Rain guns incorporate adjustable jet breakers, allowing the water droplet size and impact to be adjusted depending on the delicacy of the crops being irrigated. They are also supplied with interchangeable nozzles that can provide appropriate irrigation for all types of soil and various stages of crop growth.
If you’d like to know more about rain gun sprinklers, there is an interesting article on the ecofriendlycoffe.org website.
Other Types of Sprinkler Irrigation Systems
Other types of sprinkler systems include Soaker Hoses and Rotor Arm Systems. Soaker hoses, have holes along their length through which irrigation water is applied. They are more efficient than standard sprinklers from a water usage point of view as less water is lost through evaporation. The only problem with them is that the area they service is relatively small, and they are also prone to getting clogged up with debris and soil.
Rotor systems allow you to regulate how much water is delivered and reaches a wide area. They are, therefore, popular with farmers who have larger fields.
An extension of the rotor system is the centre pivot irrigation system. They are the perfect way for delivering the correct amount of water in the most appropriate way. Farmers can configure the systems exactly to their needs by selecting a variety of control valves, end guns, pivot sprinklers, and pressure regulators. These systems also have the advantage of being mobile.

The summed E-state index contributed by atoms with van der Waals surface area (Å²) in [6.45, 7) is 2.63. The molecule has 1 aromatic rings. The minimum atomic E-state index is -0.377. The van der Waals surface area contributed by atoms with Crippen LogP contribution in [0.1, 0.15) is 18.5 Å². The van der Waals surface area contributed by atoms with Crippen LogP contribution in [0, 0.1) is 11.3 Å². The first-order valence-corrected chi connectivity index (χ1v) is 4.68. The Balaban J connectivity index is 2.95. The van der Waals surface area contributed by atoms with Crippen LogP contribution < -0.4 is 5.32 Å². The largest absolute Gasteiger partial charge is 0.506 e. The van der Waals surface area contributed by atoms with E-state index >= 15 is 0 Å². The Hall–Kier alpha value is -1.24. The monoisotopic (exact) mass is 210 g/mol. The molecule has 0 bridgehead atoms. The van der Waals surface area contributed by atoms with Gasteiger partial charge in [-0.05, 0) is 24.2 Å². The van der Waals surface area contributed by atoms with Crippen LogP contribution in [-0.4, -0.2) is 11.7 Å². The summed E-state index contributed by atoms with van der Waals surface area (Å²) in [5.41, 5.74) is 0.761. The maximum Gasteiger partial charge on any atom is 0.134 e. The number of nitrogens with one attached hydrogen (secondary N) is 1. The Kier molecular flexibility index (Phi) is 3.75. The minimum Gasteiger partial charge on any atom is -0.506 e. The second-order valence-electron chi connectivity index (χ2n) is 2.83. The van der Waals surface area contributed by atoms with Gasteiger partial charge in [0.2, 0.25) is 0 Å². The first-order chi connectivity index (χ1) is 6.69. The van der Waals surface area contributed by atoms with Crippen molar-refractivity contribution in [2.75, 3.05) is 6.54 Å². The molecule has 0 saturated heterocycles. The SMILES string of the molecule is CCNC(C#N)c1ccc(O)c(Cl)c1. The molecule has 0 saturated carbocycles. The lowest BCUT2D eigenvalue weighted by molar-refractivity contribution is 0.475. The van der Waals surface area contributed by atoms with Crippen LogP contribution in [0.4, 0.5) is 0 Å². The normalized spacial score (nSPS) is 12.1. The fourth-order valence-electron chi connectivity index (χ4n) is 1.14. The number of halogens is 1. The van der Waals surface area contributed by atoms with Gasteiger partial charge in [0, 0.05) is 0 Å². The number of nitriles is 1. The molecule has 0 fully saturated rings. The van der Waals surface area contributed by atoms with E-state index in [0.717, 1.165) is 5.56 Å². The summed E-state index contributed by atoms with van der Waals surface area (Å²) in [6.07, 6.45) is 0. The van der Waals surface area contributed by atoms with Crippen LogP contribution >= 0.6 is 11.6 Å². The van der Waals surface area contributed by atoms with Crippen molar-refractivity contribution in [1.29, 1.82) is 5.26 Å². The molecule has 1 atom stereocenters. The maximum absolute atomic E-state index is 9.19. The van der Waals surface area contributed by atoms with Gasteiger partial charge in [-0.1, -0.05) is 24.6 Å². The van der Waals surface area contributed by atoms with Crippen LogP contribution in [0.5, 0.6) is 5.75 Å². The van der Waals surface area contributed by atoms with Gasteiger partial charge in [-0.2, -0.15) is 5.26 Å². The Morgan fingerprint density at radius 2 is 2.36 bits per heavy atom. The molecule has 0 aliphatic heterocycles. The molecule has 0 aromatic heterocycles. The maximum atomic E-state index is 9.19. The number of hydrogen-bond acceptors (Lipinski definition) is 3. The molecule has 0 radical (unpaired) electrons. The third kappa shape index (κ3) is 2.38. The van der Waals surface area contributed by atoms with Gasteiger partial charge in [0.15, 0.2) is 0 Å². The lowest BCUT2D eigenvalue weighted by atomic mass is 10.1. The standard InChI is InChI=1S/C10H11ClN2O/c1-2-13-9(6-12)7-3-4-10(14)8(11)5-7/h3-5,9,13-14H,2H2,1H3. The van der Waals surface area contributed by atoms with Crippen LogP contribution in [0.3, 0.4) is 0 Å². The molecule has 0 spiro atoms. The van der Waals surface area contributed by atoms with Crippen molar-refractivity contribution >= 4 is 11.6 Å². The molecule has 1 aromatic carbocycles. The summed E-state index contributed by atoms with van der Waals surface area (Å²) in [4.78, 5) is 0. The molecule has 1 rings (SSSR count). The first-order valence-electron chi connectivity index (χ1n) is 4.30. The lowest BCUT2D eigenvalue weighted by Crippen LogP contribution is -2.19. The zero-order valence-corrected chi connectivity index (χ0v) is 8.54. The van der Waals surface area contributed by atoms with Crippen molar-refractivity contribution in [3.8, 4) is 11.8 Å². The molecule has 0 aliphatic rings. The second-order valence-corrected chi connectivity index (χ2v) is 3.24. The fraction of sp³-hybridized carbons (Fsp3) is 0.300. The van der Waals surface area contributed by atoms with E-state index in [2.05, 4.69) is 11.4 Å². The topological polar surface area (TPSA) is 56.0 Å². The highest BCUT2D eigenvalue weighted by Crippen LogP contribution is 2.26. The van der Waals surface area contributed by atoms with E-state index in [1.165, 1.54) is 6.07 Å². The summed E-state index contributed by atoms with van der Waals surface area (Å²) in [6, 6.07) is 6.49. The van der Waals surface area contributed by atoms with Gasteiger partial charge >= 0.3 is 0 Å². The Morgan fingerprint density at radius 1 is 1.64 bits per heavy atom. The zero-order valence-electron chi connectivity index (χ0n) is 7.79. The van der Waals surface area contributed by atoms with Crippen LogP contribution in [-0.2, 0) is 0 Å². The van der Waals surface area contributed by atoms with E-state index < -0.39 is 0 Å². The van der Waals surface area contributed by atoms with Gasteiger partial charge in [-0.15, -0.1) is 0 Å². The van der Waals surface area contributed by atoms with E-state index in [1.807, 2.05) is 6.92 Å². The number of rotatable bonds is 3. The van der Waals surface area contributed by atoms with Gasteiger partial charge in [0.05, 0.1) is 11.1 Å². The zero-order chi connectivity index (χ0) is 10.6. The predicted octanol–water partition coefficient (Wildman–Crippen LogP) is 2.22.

Gun, rotor and centre irrigation technologies also have the benefit of being able to be used to deliver nutrients and fertilisers and pest controls.
Drip Irrigation Technology
Drip irrigation is the latest technology to be developed and was brought about by the need to deliver water to plants in the most effective way, to minimise water wastage, and to lower costs. Drip irrigation can also be used to distribute nutrients.
Water or nutrients are delivered across fields via pipes known as "driplines." Along the length of these driplines, small components called "drippers" are installed. Each individual dripper delivers water and fertiliser, which results in uniform application to individual plants.
Drip irrigation can be installed above or below ground. When the latter of the options is employed, it results in even less wastage through evaporation, with water and nutrients being delivered to the root zone of each plant across the field.